NNAMDIWhat do you think, Freddy?
KUNKLEI couldn't agree more. I think that it's going to be a highly entertaining and fascinating race between the two. I would suggest to one other thing, just about what the comparison even between Bob Marshall and Ken Cuccinelli. The one thing, again, you sometimes hear even from Ken Cuccinelli's biggest critics is he doesn't hide from his positions. And I think his book, which he just put out recently as part of that, I think his views are, again, they're -- in my opinion, they're quintessentially Virginian to the extent that he is very suspicious of the federal government.
KUNKLEHe is very suspicious of centralized government, which you can go right back to the very first constitution of Virginia to see. So I think that's one interesting thing. And Terry McAuliffe certainly knows his way around political campaigns. And he has been, in a way, running pretty energetically since he lost in the primary by sort of positioning himself as the guy who's going to bring jobs and economic recovery to Virginia.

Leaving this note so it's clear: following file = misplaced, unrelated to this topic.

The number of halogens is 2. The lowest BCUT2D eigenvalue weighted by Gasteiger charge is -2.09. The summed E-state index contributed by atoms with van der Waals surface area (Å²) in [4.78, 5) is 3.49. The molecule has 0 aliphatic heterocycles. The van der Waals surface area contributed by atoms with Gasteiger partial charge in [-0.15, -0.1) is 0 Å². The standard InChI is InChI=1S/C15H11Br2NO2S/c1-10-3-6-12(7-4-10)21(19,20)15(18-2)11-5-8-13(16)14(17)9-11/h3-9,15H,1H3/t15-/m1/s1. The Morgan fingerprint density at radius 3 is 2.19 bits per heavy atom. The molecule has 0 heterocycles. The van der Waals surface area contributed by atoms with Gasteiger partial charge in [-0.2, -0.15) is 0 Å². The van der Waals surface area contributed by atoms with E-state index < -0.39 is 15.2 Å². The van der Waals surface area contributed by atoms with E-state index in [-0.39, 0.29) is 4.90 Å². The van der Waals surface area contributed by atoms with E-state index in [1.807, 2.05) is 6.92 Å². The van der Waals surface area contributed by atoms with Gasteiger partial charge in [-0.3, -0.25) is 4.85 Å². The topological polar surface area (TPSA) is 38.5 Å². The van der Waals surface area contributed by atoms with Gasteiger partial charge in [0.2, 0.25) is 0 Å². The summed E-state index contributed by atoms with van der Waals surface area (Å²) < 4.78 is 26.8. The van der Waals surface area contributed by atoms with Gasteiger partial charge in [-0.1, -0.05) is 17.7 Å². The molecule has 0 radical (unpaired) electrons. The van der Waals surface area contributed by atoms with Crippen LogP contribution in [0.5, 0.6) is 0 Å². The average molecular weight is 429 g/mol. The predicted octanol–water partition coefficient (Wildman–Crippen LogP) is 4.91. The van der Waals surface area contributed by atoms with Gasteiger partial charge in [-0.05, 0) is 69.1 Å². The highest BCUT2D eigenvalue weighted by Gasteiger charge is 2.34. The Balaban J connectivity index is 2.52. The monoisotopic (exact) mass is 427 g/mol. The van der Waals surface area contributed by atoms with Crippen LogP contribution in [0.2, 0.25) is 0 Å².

NNAMDIKris Amundson, as a Democrat, what do you think are the most important things Terry McAuliffe needs to do to flip the script on what happened to Creigh Deeds and Virginia Democrats in 2009?
AMUNDSONWell, I think the -- probably the single most important thing that he's going to have to do is get out into all of the parts of Virginia and listen to people. That's A. But B is to take very careful note of who voted last year and do whatever it takes to get those people motivated because our even year presidential electorate is now pretty blue. But our odd year House of Delegates gubernatorial electorate is still pretty red. And so the question is, how many of those people who voted last year can Terry get back to the polls in 2013? That's going to be the case.
NNAMDIRuss Potts, you once jumped into gubernatorial races as an independent candidate. I seem to remember being a panelist questioning you in one of those debates. If Bill Bolling decides to do the same thing, what advice would you give him? And is a Bill Bolling ticket one that you might consider supporting?